IPCC Fourth Assessment Report: Climate Change 2007
Climate Change 2007: Working Group I: The Physical Science Basis Extremes

Research on changes in extremes specific to Africa, in either models or observations, is limited. A general increase in the intensity of high-rainfall events, associated in part with the increase in atmospheric water vapour, is expected in Africa, as in other regions. Regional modelling and downscaling results (Tadross et al., 2005a) both support an increase in the rainfall intensity in southern Africa. In regions of mean drying, there is generally a proportionally larger decrease in the number of rain days, indicating compensation between intensity and frequency of rain. In the downscaling results of Hewitson and Crane (2006) and Tadross et al. (2005a), changes in the median precipitation event magnitude at the station scale do not always mirror the projected changes in seasonal totals.

There is little modelling guidance on possible changes in tropical cyclones affecting the southeast coast of Africa. Thermodynamic arguments for increases in precipitation rates and intensity of tropical storms (see Chapter 10) are applicable to these Indian Ocean storms as for other regions, but changes in frequency and spatial distribution remain uncertain. In a time-slice simulation with a 20-km resolution AGCM, Oouchi et al. (2006) obtain a significant reduction in the frequency of tropical storms in the Indian Ocean.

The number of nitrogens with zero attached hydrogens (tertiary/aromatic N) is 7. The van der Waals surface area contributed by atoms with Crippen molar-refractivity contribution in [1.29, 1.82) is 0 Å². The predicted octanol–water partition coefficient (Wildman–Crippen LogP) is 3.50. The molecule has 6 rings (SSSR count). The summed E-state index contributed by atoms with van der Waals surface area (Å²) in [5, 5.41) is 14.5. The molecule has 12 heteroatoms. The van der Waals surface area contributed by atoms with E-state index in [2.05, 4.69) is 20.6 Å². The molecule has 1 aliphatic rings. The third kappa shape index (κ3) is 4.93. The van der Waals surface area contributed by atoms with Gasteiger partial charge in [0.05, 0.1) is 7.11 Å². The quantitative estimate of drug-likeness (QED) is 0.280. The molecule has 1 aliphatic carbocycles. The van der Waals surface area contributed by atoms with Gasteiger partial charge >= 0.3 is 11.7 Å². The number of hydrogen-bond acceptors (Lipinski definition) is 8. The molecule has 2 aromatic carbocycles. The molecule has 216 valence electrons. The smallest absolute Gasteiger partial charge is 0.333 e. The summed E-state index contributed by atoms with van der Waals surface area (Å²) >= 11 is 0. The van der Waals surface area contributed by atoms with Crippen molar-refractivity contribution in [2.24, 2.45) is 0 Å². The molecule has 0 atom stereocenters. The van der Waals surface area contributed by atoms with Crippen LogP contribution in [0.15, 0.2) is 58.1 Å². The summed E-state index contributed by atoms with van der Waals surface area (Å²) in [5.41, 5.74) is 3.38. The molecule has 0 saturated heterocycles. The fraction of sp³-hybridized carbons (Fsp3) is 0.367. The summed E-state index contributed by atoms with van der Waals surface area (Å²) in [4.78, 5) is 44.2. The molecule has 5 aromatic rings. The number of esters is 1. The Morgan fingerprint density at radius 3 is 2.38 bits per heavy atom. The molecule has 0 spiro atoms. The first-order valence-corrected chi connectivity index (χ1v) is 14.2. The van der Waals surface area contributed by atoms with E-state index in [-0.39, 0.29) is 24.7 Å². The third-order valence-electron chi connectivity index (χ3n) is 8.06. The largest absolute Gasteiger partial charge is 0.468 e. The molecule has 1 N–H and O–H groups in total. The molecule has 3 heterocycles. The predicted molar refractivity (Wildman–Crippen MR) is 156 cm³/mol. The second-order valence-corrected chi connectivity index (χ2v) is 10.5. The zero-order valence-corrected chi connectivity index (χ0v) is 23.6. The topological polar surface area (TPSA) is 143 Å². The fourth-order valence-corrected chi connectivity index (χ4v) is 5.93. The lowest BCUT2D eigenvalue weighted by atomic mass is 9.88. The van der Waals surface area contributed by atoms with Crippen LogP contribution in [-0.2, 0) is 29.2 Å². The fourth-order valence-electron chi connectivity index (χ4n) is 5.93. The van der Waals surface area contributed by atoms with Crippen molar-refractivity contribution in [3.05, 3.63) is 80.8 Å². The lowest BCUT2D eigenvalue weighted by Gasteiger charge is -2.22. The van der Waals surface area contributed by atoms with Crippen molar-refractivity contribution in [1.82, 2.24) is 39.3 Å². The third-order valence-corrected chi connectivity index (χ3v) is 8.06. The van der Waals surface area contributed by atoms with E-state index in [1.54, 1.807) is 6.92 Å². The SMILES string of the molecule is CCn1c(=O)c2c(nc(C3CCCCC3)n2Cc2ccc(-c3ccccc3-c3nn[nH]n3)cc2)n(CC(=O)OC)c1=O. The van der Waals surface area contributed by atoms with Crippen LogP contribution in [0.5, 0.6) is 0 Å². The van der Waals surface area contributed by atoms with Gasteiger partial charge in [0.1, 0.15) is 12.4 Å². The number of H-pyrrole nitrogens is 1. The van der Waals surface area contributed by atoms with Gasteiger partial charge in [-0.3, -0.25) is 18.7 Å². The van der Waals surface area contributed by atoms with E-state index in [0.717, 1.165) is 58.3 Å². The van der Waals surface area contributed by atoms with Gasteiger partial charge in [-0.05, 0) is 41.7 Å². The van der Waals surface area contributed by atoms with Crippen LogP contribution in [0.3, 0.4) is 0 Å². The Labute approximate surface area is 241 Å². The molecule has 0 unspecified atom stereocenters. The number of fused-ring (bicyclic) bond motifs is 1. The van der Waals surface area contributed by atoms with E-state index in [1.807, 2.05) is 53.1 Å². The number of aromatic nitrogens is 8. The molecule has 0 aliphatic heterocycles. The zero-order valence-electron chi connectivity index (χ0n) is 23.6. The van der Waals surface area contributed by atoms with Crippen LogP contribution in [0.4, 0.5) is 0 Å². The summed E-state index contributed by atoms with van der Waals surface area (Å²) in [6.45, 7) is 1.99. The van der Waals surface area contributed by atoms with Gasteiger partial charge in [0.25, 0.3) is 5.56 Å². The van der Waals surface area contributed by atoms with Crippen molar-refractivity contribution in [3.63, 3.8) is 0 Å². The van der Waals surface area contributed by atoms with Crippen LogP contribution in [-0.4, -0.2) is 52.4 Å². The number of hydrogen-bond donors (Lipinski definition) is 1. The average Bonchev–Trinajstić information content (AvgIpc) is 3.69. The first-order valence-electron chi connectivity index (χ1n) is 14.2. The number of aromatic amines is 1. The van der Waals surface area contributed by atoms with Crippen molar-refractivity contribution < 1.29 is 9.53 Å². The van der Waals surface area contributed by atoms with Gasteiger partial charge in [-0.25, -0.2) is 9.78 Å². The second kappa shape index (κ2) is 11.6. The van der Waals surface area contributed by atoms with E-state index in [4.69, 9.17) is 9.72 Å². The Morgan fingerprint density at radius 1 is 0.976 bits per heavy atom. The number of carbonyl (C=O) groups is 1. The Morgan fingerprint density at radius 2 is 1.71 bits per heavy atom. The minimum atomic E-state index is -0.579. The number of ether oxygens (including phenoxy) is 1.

Using the definition of ‘extreme seasons’ given in Section 11.1.2, the probability of extremely warm, wet and dry seasons, as estimated by the MMD models, is provided in Table 11.1. As in most tropical regions, all seasons are extremely warm by the end of the 21st century, with very high confidence under the A1B scenario. Although the mean precipitation response in West Africa is less robust than in East Africa, the increase in the number of extremely wet seasons is comparable in both, increasing to roughly 20% (i.e., 1 in 5 of the seasons are extremely wet, as compared to 1 in 20 in the control period in the late 20th century). In southern Africa, the frequency of extremely dry austral winters and springs increases to roughly 20%, while the frequency of extremely wet austral summers doubles in this ensemble of models.